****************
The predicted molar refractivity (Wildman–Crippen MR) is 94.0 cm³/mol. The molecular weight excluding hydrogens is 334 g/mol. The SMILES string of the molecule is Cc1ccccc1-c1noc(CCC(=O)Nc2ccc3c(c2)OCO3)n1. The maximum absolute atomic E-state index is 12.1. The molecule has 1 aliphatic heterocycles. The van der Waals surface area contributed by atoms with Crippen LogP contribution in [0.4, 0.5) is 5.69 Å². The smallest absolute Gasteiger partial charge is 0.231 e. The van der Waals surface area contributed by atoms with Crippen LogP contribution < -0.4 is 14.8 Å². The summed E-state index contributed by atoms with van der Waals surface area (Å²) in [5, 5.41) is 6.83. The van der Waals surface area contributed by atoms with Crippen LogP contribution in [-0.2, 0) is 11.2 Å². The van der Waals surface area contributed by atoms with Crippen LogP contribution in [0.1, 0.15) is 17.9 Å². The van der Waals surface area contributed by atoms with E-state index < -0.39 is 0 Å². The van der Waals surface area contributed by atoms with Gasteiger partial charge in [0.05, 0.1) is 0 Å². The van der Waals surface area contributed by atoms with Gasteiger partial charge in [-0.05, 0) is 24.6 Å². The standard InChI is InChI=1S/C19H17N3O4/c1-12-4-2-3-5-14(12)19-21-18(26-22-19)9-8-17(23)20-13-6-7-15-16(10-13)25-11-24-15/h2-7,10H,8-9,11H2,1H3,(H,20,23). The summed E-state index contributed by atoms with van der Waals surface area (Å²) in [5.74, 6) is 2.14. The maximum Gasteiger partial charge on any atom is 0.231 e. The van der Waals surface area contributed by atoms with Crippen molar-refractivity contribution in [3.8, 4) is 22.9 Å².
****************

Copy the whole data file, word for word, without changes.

The predicted molar refractivity (Wildman–Crippen MR) is 94.0 cm³/mol. The molecular weight excluding hydrogens is 334 g/mol. The SMILES string of the molecule is Cc1ccccc1-c1noc(CCC(=O)Nc2ccc3c(c2)OCO3)n1. The maximum absolute atomic E-state index is 12.1. The molecule has 1 aliphatic heterocycles. The van der Waals surface area contributed by atoms with Crippen LogP contribution in [0.4, 0.5) is 5.69 Å². The smallest absolute Gasteiger partial charge is 0.231 e. The van der Waals surface area contributed by atoms with Crippen LogP contribution < -0.4 is 14.8 Å². The summed E-state index contributed by atoms with van der Waals surface area (Å²) in [5, 5.41) is 6.83. The van der Waals surface area contributed by atoms with Crippen LogP contribution in [-0.2, 0) is 11.2 Å². The van der Waals surface area contributed by atoms with Crippen LogP contribution in [0.1, 0.15) is 17.9 Å². The van der Waals surface area contributed by atoms with E-state index < -0.39 is 0 Å². The van der Waals surface area contributed by atoms with Gasteiger partial charge in [0.05, 0.1) is 0 Å². The van der Waals surface area contributed by atoms with Gasteiger partial charge in [-0.05, 0) is 24.6 Å². The standard InChI is InChI=1S/C19H17N3O4/c1-12-4-2-3-5-14(12)19-21-18(26-22-19)9-8-17(23)20-13-6-7-15-16(10-13)25-11-24-15/h2-7,10H,8-9,11H2,1H3,(H,20,23). The summed E-state index contributed by atoms with van der Waals surface area (Å²) in [5.74, 6) is 2.14. The maximum Gasteiger partial charge on any atom is 0.231 e. The van der Waals surface area contributed by atoms with Crippen molar-refractivity contribution in [3.8, 4) is 22.9 Å².